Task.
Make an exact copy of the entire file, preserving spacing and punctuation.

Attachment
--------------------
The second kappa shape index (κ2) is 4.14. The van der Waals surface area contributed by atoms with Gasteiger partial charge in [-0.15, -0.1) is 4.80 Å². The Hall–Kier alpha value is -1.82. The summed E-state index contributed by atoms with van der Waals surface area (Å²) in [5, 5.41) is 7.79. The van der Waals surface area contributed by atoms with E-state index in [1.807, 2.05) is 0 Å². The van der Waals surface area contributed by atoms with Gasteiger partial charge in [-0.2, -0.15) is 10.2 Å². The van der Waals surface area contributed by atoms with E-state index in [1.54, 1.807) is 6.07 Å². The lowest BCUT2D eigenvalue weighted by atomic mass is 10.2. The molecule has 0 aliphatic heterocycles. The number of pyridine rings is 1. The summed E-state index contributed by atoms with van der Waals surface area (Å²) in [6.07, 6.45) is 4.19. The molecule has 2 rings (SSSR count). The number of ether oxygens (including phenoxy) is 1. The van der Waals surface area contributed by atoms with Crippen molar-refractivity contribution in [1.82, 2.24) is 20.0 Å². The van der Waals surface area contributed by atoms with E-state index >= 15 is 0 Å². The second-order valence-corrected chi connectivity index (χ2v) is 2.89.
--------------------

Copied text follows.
The second kappa shape index (κ2) is 4.14. The van der Waals surface area contributed by atoms with Gasteiger partial charge in [-0.15, -0.1) is 4.80 Å². The Hall–Kier alpha value is -1.82. The summed E-state index contributed by atoms with van der Waals surface area (Å²) in [5, 5.41) is 7.79. The van der Waals surface area contributed by atoms with E-state index in [1.807, 2.05) is 0 Å². The van der Waals surface area contributed by atoms with Gasteiger partial charge in [-0.2, -0.15) is 10.2 Å². The van der Waals surface area contributed by atoms with E-state index in [1.54, 1.807) is 6.07 Å². The lowest BCUT2D eigenvalue weighted by atomic mass is 10.2. The molecule has 0 aliphatic heterocycles. The number of pyridine rings is 1. The summed E-state index contributed by atoms with van der Waals surface area (Å²) in [6.07, 6.45) is 4.19. The molecule has 2 rings (SSSR count). The number of ether oxygens (including phenoxy) is 1. The van der Waals surface area contributed by atoms with Crippen molar-refractivity contribution in [1.82, 2.24) is 20.0 Å². The van der Waals surface area contributed by atoms with E-state index >= 15 is 0 Å². The second-order valence-corrected chi connectivity index (χ2v) is 2.89.